3 September 2016

What to do with the Most Wasted Foods in the UK

I have just read another article in the Huffington Post about food waste in the UK.

According to point 8 in the article the most-wasted foods and drinks are bread, potato, milk, fizzy drinks, fruit juice and smoothies, poultry, pork, ham and bacon, cakes and pastries. Well, let me tell you something …

… actually several somethings.


See here for 7 Interestingly Different Ideas for Leftover Bread, for instance this Melted Onion Panade.

melted onion panade made from leftover bread

krumplinudli, potato dumplings, noodles, leftover mashed potato

8 ideas for leftover baked potatoes are here  and how to make wonderfully named and delicious Krumplinudli from mashed potato is here.


Interestingly milk seems to last way, way longer than its Use By date to no detriment whatsoever.  See here for details and you might think again before throwing the stuff away!

~   Leftover milk can be frozen – it is not great for drinking once thawed but is fine in recipes which is easier if you freeze in ice cubes.
~   Make milkshakes – especially useful if you also have “leftover” ice cream!
~   Add to mashed potatoes
~   Make rice pudding
~   Poach some fish in it.
~   Turn leftover milk into buttermilk for baking by stirring 1 tablespoon of lemon juice into 240ml milk.

If your milk has separated, lucky you – it is surprisingly easy to make lovely cheese, see here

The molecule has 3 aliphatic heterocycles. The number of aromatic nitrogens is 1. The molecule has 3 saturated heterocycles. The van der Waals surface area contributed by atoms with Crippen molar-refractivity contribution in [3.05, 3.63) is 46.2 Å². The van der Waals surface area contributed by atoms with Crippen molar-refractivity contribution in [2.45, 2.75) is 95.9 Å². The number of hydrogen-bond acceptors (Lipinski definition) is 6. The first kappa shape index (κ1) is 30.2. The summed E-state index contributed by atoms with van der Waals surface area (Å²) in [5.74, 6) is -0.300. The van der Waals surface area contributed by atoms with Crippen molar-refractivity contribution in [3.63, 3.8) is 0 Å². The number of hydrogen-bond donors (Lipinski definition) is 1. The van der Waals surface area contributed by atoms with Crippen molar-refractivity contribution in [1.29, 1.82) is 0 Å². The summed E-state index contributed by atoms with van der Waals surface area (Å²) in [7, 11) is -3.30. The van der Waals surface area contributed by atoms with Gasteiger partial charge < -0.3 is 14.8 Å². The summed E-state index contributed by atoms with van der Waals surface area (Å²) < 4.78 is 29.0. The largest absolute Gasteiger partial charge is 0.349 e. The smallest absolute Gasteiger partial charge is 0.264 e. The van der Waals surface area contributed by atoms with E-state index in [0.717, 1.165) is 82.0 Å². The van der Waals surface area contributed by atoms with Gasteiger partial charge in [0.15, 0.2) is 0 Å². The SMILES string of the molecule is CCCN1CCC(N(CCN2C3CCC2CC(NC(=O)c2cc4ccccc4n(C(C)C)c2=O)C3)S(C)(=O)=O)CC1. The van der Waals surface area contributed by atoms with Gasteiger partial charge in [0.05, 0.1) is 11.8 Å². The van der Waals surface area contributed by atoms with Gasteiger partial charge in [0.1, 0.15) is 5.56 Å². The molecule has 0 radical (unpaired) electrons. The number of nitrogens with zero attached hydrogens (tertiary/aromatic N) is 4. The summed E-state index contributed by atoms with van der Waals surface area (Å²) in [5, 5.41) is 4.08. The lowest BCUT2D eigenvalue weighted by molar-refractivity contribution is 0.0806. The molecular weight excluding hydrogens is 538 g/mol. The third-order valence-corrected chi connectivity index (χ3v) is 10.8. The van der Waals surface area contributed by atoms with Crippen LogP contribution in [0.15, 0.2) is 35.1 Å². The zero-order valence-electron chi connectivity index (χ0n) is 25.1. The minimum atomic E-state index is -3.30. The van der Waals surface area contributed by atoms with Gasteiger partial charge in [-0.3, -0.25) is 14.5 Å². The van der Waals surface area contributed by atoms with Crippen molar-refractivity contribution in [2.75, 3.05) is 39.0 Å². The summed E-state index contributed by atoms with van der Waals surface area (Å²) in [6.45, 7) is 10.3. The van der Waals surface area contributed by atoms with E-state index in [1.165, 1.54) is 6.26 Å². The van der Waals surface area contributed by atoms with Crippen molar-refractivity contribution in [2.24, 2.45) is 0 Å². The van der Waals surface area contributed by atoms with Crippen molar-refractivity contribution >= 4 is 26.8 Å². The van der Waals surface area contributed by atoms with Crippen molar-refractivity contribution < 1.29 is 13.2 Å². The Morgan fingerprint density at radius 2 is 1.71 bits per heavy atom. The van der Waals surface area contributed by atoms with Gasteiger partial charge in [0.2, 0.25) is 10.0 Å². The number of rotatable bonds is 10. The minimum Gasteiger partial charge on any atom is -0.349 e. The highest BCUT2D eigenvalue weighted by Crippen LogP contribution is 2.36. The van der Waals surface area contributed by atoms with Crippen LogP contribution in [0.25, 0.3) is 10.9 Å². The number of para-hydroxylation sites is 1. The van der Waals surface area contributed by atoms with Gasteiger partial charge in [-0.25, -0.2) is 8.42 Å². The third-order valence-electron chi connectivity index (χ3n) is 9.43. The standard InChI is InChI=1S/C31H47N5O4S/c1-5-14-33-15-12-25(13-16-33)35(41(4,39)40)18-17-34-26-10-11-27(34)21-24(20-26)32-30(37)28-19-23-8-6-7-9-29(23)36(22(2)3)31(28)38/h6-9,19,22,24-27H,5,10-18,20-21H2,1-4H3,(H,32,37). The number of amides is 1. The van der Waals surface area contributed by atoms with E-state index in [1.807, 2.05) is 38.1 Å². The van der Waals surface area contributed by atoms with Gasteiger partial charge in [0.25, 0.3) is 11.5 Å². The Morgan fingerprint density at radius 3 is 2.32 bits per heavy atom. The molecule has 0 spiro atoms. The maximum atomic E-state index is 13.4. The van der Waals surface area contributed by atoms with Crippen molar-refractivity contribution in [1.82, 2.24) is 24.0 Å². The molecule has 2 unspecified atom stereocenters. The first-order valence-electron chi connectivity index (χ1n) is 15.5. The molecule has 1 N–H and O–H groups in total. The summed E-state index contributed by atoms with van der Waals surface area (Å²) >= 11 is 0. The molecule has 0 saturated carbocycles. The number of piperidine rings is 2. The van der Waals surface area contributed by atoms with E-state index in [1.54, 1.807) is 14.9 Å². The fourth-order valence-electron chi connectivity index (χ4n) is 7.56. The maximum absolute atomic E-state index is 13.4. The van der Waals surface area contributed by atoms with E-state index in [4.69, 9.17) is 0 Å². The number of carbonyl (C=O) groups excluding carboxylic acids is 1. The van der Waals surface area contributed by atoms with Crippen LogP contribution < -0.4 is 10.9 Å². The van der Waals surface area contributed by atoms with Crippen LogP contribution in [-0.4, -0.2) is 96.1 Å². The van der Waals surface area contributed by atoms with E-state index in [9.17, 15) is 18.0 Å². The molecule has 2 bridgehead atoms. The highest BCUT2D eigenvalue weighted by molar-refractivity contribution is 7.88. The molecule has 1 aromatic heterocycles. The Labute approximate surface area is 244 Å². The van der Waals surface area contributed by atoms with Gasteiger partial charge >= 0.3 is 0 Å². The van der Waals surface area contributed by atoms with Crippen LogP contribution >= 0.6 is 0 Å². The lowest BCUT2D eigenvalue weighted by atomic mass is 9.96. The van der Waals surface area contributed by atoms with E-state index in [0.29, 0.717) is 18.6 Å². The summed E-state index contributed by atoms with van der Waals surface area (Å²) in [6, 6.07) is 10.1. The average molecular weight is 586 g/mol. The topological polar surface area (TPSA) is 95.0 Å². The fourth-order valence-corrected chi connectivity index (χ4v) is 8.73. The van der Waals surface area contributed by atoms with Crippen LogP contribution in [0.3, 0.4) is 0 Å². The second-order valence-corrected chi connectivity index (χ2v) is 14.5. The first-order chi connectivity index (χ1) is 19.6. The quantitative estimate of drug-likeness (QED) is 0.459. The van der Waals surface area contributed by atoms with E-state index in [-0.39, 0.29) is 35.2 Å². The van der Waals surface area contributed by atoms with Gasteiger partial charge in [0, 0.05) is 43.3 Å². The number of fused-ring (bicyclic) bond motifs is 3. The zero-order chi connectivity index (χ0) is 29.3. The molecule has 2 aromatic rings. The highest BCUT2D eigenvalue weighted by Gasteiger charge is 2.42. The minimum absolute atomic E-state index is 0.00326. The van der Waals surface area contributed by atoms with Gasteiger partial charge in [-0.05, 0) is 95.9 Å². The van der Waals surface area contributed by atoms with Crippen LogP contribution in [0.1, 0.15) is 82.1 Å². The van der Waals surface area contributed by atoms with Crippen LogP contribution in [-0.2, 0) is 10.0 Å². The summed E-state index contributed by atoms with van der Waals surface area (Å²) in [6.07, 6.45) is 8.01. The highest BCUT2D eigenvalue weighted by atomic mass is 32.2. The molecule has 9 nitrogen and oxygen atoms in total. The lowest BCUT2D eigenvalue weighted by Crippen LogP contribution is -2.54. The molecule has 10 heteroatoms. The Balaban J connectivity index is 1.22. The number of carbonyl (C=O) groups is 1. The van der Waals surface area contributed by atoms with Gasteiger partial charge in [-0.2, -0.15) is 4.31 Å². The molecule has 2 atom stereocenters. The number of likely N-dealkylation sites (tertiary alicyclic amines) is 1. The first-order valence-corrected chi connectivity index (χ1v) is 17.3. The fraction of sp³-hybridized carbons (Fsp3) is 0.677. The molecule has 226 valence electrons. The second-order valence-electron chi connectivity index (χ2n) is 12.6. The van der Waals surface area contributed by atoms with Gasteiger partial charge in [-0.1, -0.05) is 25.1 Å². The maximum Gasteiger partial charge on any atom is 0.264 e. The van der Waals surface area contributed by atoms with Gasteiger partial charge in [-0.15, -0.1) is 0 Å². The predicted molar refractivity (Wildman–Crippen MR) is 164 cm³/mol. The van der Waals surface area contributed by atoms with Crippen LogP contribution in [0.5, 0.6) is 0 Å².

homemade cheese, leftover milk

Fizzy Drinks

~   Freeze leftovers in ice cube trays and use them to cool down further fizzy drinks without diluting them!
~   Make Sorbet - partially freeze the fizzy beverage then either break up the crystals with a fork or similar or run through the food processor. Add a little suitable alcohol (it must be a spirit and use 50ml per 250ml of fizz) such as rum with coke or Cointreau with fizzy orange and re-freeze.
~   Rumour has it that using soda drinks in baking works but I haven’t tried it. If you have let me know how it went!

Fruit Juice

~ Freeze, as above, as ice cubes for the same reason.
~ Mix in a little icing sugar and use to glaze cakes.
~ Toss summer fruit in a few spoonsful of orange or other suitable juice 30 minutes before serving.
~ Cocktails - many cocktails include fruit juice, see here and have fun!
~ Make a delicious sauce for your dinner! See point 8 here for deglazing a pan and use whatever juice goes well with your meat or fish eg. apple juice with pork, cranberry with turkey, lemon with fish etc. 

Tomato juice is a rather special case, I suggest you either add it to soups and stews or make a …

Bloody Mary `

Per person

90ml tomato juice
45ml Vodka
1 tablespoon lemon juice
Worcestershire sauce
black pepper